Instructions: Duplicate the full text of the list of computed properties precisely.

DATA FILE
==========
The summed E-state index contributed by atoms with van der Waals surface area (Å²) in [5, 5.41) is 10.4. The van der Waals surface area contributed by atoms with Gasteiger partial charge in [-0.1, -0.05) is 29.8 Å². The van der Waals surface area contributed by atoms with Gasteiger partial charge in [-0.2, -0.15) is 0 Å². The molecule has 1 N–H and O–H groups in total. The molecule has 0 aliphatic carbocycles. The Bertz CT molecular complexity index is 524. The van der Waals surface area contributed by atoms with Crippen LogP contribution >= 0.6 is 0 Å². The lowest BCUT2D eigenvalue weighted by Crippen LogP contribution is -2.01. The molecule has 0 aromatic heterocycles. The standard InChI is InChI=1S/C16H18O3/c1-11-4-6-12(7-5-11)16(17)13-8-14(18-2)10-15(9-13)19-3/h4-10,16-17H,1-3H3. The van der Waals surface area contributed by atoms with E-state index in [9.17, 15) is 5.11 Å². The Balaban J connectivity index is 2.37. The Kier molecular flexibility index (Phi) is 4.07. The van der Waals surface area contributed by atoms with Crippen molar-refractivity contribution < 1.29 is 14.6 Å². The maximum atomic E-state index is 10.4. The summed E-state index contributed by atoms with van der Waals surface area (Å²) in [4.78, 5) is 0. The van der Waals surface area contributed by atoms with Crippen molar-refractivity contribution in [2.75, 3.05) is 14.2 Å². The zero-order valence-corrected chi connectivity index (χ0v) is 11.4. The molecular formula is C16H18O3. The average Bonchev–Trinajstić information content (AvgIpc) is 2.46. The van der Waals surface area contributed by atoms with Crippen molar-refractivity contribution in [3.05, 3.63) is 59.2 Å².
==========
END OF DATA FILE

The summed E-state index contributed by atoms with van der Waals surface area (Å²) in [5, 5.41) is 10.4. The van der Waals surface area contributed by atoms with Gasteiger partial charge in [-0.1, -0.05) is 29.8 Å². The van der Waals surface area contributed by atoms with Gasteiger partial charge in [-0.2, -0.15) is 0 Å². The molecule has 1 N–H and O–H groups in total. The molecule has 0 aliphatic carbocycles. The Bertz CT molecular complexity index is 524. The van der Waals surface area contributed by atoms with Crippen LogP contribution >= 0.6 is 0 Å². The lowest BCUT2D eigenvalue weighted by Crippen LogP contribution is -2.01. The molecule has 0 aromatic heterocycles. The standard InChI is InChI=1S/C16H18O3/c1-11-4-6-12(7-5-11)16(17)13-8-14(18-2)10-15(9-13)19-3/h4-10,16-17H,1-3H3. The van der Waals surface area contributed by atoms with E-state index in [9.17, 15) is 5.11 Å². The Balaban J connectivity index is 2.37. The Kier molecular flexibility index (Phi) is 4.07. The van der Waals surface area contributed by atoms with Crippen molar-refractivity contribution < 1.29 is 14.6 Å². The maximum atomic E-state index is 10.4. The summed E-state index contributed by atoms with van der Waals surface area (Å²) in [4.78, 5) is 0. The van der Waals surface area contributed by atoms with Crippen molar-refractivity contribution in [2.75, 3.05) is 14.2 Å². The zero-order valence-corrected chi connectivity index (χ0v) is 11.4. The molecular formula is C16H18O3. The average Bonchev–Trinajstić information content (AvgIpc) is 2.46. The van der Waals surface area contributed by atoms with Crippen molar-refractivity contribution in [3.05, 3.63) is 59.2 Å².